Five Day Design Challenge hopes to spur visionary public transit ideas

Michael Schuster Associates (MSA) is looking for a work week’s worth of revolutionary thinking. The Cincinnati-based architecture firm is sponsoring the 2011 Five Day Design Challenge, a competition calling on local and international thinkers from any discipline to generate ideas for solving real challenges facing Cincinnati and other mid-sized U.S. cities.

Dave Schuster, Visual Media Director at MSA, felt that the time was right for a deeper look at transit in Cincinnati. “We decided to focus the FIVE Competition on transportation this year because it’s very pertinent to the current social climate of the city,” Schuster explained.

“2010 saw an incredible amount of debate regarding the 3C line, the widening of I-75, the streetcar project, and more. With new development happening in The Banks, the casino and numerous projects in between, strengthening connectivity to and within the city will be essential to the long term growth of Cincinnati. Not only that, but with issues in pollution and global warming and the heavy costs associated with commuting, creating a more robust transportation network will be a great asset to the city now and in the future.”

On Feburary 3, 2011, MSA will release the full details of the project brief and all applicants will then have exactly five days to solve the problem given to them. Context information relevant to the specific challenge will be released before, but releasing details too early would spoil the fun.

This year’s design theme revolves around public transportation and infrastructure. There is sufficient evidence concluding that designing roadways to add more cars and lanes only encourages traffic congestion, which in turn encourages more sprawl, increased obesity, stress, commute times, isolationism and dependence on foreign oil.

Multi-disciplinary teams of designers are encouraged to sign up for the competition. Registration fees are only $40 and is ongoing through February 4. The jury committee consists of Vice Mayor Roxanne Qualls, Cincinnati Art Museum Director Aaron Betsky, local architect Michael Schuster, transit guru John Schneider, and Michael Moore, Director of the City of Cincinnati Transportation and Engineering Office. Together this panel will choose the top five winning designs, who will receive a total of $5,555 in prize money.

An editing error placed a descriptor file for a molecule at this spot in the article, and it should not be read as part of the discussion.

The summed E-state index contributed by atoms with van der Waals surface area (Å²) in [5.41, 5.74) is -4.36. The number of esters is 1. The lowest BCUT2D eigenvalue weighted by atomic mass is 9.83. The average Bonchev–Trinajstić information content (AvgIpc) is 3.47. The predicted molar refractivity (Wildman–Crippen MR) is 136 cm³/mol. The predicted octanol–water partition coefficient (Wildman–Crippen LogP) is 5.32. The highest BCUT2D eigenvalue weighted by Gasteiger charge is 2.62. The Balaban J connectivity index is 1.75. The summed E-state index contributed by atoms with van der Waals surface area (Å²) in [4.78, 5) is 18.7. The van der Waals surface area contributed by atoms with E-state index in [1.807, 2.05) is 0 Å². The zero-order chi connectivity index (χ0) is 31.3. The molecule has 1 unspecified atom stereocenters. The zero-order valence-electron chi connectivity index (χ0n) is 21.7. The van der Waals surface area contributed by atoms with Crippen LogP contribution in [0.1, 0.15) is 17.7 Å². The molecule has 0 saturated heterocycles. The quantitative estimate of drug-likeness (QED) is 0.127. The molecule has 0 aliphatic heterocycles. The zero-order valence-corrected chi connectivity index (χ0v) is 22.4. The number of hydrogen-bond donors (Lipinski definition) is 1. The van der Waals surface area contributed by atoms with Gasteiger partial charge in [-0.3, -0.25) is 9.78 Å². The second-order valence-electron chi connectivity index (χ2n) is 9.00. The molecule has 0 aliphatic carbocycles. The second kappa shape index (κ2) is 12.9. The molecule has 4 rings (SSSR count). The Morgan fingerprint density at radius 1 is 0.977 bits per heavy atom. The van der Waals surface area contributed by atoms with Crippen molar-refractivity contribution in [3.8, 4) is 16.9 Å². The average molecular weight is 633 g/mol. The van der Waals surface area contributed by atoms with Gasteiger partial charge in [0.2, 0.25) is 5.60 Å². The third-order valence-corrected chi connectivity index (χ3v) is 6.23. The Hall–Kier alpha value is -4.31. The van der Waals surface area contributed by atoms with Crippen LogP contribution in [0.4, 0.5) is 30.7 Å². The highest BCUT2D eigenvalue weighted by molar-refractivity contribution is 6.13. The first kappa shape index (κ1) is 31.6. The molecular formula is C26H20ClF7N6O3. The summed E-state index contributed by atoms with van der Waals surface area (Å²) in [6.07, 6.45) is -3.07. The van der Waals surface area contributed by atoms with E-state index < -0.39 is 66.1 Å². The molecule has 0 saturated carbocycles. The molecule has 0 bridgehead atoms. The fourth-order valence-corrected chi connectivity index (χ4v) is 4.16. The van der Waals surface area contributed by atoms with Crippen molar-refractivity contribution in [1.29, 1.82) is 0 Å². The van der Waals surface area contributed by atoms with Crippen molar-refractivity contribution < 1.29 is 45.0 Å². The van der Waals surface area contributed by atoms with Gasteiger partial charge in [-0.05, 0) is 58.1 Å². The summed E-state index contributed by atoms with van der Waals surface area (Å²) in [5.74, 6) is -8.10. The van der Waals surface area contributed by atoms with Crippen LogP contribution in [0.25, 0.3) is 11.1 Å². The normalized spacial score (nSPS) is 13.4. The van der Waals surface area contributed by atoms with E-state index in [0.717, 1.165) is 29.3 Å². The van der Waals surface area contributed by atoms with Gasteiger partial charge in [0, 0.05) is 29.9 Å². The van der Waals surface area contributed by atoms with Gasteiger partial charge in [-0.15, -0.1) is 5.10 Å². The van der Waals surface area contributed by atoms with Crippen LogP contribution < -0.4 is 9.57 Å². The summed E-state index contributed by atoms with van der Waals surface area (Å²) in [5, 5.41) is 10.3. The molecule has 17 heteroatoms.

“We hope that the competition will raise an awareness and excitement about transportation problems within Cincinnati,” said Schuster. “By asking the question, ‘Can better design help public transportation?’ we will begin to see an emergence of ideas that have the problem solving potential to shape and define Cincinnati in a positive and creative way.”

  • Nate

    40 dollars to register? That’s ridiculous.

    They just blocked out every single college student in the city. So much for young designers!
    That doesn’t look like innovation from where I’m standing. :-/

    Good idea, but seriously, 40 dollars?

  • If you have a team of 5, that’s only 8 dollars a person to register. Even a team of 3 knocks the price down to under 15 dollars. Sounds pretty accessible to me.

  • JustinBlaze

    I’ll fork over a couple bucks to be involved in this competition. We’ve been forming a team for the past week since I saw it posted in DAAP. I’m very interested in the city and particularly it’s transportation issues. Only complaint is I wish it didn’t fall in the later-half of winter quarter but I can spare some design hours. Plus a project like this will look amazing in my architecture portfolio.

  • Nate

    The amount of money they’ll make from registration will surely be negligible. It doesn’t seem like a good idea to erect barriers to creative people solving the cities problems for them for nominal if any reward.

    Ultimately, it’s a bad gesture. They’re not open to new ideas if we have to pay for them to listen.

  • James

    Nate, I’ve been involved in a number of competitions from both an organizational standpoint and as that of an entrant. Forty dollars in my book isn’t at all unreasonable considering the costs that go into putting something like this together, marketing the campaign, supplying the judges panel with an event/compensation for their time, and of course, the prize payout. I’ll definitely be signing up for this. Cool project for a great city. Win win in my book. And I agree with Justin- great portfolio piece none the less.

  • Robert Croswell

    Since the winners’ proposals will be both varied and provocative, hopefully the city will share them with the public, whether over the Internet or through print. Many of us would love to see these designs, and a nominal price for a brochure, etc., would be reasonable.

  • Rachel

    I’m pretty cool with idea that I can pay $40, design something that might actually be implemented in the city AND win $2,500. Even if I don’t win, my design is out there to help improve the city as soon as the government decides its ready to step it up. I’m definitely ok with that. It’s not a barrier, skip buying 8 lattes and instead get a team together and it’s an opportunity to improve your environment.